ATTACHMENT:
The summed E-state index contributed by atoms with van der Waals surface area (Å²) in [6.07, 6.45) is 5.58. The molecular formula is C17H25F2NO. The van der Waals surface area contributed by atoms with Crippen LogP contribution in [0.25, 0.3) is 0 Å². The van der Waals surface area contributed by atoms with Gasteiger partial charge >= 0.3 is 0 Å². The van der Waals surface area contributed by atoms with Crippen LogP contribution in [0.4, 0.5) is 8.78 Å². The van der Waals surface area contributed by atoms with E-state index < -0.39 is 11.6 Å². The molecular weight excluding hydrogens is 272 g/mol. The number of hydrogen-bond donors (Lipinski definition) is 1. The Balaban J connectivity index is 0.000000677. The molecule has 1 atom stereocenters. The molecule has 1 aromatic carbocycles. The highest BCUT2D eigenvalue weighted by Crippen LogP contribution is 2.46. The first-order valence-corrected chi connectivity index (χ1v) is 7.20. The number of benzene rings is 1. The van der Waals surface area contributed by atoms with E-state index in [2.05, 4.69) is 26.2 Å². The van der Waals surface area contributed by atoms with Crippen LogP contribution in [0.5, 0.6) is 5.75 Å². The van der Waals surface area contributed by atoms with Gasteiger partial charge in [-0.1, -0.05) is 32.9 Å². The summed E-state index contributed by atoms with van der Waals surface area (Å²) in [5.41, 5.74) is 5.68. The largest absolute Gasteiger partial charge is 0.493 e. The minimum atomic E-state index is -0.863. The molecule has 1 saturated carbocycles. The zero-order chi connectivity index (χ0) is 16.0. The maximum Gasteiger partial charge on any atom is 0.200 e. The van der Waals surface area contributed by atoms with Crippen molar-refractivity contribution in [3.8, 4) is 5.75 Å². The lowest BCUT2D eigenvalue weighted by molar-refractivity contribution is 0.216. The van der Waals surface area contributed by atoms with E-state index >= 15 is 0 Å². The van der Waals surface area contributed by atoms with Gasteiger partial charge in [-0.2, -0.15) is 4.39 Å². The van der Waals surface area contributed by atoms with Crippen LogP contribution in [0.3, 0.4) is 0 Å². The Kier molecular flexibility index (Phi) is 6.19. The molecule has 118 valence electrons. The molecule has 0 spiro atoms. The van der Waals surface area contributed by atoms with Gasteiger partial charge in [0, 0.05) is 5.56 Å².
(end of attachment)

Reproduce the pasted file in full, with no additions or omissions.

The summed E-state index contributed by atoms with van der Waals surface area (Å²) in [6.07, 6.45) is 5.58. The molecular formula is C17H25F2NO. The van der Waals surface area contributed by atoms with Crippen LogP contribution in [0.25, 0.3) is 0 Å². The van der Waals surface area contributed by atoms with Gasteiger partial charge >= 0.3 is 0 Å². The van der Waals surface area contributed by atoms with Crippen LogP contribution in [0.4, 0.5) is 8.78 Å². The van der Waals surface area contributed by atoms with E-state index < -0.39 is 11.6 Å². The molecular weight excluding hydrogens is 272 g/mol. The number of hydrogen-bond donors (Lipinski definition) is 1. The Balaban J connectivity index is 0.000000677. The molecule has 1 atom stereocenters. The molecule has 1 aromatic carbocycles. The highest BCUT2D eigenvalue weighted by Crippen LogP contribution is 2.46. The first-order valence-corrected chi connectivity index (χ1v) is 7.20. The number of benzene rings is 1. The van der Waals surface area contributed by atoms with E-state index in [2.05, 4.69) is 26.2 Å². The van der Waals surface area contributed by atoms with Crippen LogP contribution in [0.5, 0.6) is 5.75 Å². The van der Waals surface area contributed by atoms with Gasteiger partial charge in [-0.1, -0.05) is 32.9 Å². The summed E-state index contributed by atoms with van der Waals surface area (Å²) in [5.41, 5.74) is 5.68. The largest absolute Gasteiger partial charge is 0.493 e. The minimum atomic E-state index is -0.863. The molecule has 1 saturated carbocycles. The zero-order chi connectivity index (χ0) is 16.0. The maximum Gasteiger partial charge on any atom is 0.200 e. The van der Waals surface area contributed by atoms with Crippen molar-refractivity contribution in [3.8, 4) is 5.75 Å². The lowest BCUT2D eigenvalue weighted by molar-refractivity contribution is 0.216. The van der Waals surface area contributed by atoms with E-state index >= 15 is 0 Å². The van der Waals surface area contributed by atoms with Gasteiger partial charge in [-0.2, -0.15) is 4.39 Å². The van der Waals surface area contributed by atoms with Crippen LogP contribution in [0.3, 0.4) is 0 Å². The Kier molecular flexibility index (Phi) is 6.19. The molecule has 118 valence electrons. The molecule has 0 spiro atoms. The van der Waals surface area contributed by atoms with Gasteiger partial charge in [0, 0.05) is 5.56 Å².